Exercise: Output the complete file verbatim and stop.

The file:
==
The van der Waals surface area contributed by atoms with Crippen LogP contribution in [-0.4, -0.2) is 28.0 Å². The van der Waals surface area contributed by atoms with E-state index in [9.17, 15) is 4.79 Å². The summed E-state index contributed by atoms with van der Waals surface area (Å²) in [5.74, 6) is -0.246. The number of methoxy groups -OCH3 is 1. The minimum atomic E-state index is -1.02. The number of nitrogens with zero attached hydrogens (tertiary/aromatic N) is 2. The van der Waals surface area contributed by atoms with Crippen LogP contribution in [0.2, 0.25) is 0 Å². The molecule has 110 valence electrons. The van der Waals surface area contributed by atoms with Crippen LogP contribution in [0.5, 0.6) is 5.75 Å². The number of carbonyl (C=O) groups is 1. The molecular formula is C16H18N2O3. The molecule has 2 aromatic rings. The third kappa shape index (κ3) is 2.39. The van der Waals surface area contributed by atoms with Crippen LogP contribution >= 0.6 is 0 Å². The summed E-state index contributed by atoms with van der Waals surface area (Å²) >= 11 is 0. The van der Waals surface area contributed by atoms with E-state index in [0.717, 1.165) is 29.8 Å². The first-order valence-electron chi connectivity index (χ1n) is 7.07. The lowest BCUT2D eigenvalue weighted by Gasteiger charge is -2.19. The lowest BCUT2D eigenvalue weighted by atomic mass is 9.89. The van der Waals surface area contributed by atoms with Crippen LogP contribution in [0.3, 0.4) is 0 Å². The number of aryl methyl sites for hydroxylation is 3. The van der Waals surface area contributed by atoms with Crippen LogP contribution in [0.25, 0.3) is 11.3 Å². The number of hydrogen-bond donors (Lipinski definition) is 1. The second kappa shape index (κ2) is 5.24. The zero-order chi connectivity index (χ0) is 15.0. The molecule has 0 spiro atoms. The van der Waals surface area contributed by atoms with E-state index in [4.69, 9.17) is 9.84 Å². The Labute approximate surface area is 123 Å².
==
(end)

The van der Waals surface area contributed by atoms with Crippen LogP contribution in [-0.4, -0.2) is 28.0 Å². The van der Waals surface area contributed by atoms with E-state index in [9.17, 15) is 4.79 Å². The summed E-state index contributed by atoms with van der Waals surface area (Å²) in [5.74, 6) is -0.246. The number of methoxy groups -OCH3 is 1. The minimum atomic E-state index is -1.02. The number of nitrogens with zero attached hydrogens (tertiary/aromatic N) is 2. The van der Waals surface area contributed by atoms with Crippen LogP contribution in [0.2, 0.25) is 0 Å². The molecule has 110 valence electrons. The van der Waals surface area contributed by atoms with Crippen LogP contribution in [0.5, 0.6) is 5.75 Å². The number of carbonyl (C=O) groups is 1. The molecular formula is C16H18N2O3. The molecule has 2 aromatic rings. The third kappa shape index (κ3) is 2.39. The van der Waals surface area contributed by atoms with Crippen LogP contribution >= 0.6 is 0 Å². The summed E-state index contributed by atoms with van der Waals surface area (Å²) >= 11 is 0. The van der Waals surface area contributed by atoms with E-state index in [0.717, 1.165) is 29.8 Å². The first-order valence-electron chi connectivity index (χ1n) is 7.07. The lowest BCUT2D eigenvalue weighted by Gasteiger charge is -2.19. The lowest BCUT2D eigenvalue weighted by atomic mass is 9.89. The van der Waals surface area contributed by atoms with Crippen LogP contribution in [0.3, 0.4) is 0 Å². The number of aryl methyl sites for hydroxylation is 3. The van der Waals surface area contributed by atoms with Crippen LogP contribution in [0.25, 0.3) is 11.3 Å². The number of hydrogen-bond donors (Lipinski definition) is 1. The second kappa shape index (κ2) is 5.24. The zero-order chi connectivity index (χ0) is 15.0. The molecule has 0 spiro atoms. The van der Waals surface area contributed by atoms with E-state index in [4.69, 9.17) is 9.84 Å². The Labute approximate surface area is 123 Å².